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Dean's Update: Assessment in Libraries

February 4, 2016

[The Dean's Update is a column introducing each issue of the Libraries' monthly e-newsletter In Circulation.]

For several decades now, assessment has been a popular target in higher education, and librarians are not exempt from the draw of assessment. We manage this in a number of ways and the February issue of our newsletter nicely highlights some of the Libraries' most current assessment activities.

Professional conferences for librarians continue to focus on such assessment themes as performance measures and metrics, evaluation of student information literacy, qualitative and quantitative methods in libraries, and evidence based practices. Several of these conferences and meetings have taken place for over 15 years, attracting hundreds of researchers and practitioners. I am excited to share that a bid recently submitted by Libraries staff resulted in an invitation for Drexel to host the International Evidence Based Library and Information Practice 9th Conference [EBLIP9] in Philadelphia in June 2017.

Professional organizations and connections are another way for librarians to collaboratively develop effective assessment techniques and one of our librarians is currently involved in Assessment in Action, a national program helping develop skills both in conducting effective assessments and in building collaborations across campus units. We also, as members of PALCI, a multi-library consortium of academic libraries, are participating in an assessment trial that offers faculty, students and staff access to streamed videos through SWANK. We are interested in evaluating use of this remote access service to popular films and understand the cost/benefits of meeting the growing interest in viewing audiovisual materials in support of curriculum.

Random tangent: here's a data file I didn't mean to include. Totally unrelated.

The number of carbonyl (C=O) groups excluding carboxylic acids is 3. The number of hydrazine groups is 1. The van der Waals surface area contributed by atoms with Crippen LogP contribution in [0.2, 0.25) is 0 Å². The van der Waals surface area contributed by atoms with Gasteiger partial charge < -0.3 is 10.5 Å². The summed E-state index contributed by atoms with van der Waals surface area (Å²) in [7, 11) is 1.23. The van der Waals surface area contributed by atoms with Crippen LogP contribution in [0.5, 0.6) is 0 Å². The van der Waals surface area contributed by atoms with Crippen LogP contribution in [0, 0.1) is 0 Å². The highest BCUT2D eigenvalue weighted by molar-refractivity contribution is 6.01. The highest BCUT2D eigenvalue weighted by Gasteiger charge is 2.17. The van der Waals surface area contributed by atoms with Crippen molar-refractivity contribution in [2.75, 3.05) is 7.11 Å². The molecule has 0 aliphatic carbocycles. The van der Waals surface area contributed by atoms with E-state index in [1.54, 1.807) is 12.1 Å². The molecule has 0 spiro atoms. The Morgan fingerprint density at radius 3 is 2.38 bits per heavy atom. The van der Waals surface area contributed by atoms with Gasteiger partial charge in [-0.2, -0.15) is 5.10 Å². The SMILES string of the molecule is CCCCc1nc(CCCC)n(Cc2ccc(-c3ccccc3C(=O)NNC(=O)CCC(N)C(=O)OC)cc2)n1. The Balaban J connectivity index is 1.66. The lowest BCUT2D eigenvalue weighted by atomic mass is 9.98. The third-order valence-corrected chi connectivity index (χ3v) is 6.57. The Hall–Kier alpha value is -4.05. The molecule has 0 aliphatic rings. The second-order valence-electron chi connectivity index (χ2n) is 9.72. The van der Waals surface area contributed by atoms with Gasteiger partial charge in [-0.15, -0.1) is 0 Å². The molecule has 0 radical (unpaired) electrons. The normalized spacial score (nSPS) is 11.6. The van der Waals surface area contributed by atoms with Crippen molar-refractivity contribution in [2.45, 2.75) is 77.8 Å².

New library positions or position reassignments are giving libraries increasing expertise within their organizations to address assessment techniques and data analysis. At Drexel, we joined this trend first by assigning these responsibilities to existing staff, but soon imagined the benefits of having a dedicated staff member conduct and coordinate assessments. Our goal was not to have an 'assessment librarian,' but rather a person to complement existing gaps. A relatively new incumbent to a newly defined position of Data Analyst has already inspired broader thinking. This person began with gathering and analyzing data on expenditures and use, providing library decision makers valuable evidence to make collection selection decisions. She now heads a new library-wide program that we expect will have a systematic approach to funds allocations.

Client assessment is always welcome--and your opinions on our newsletter or particular projects raised in them are always welcome-- and can be directed to our ongoing feedback survey or directed to our staff via

Danuta A. Nitecki, PhD
Dean of Libraries

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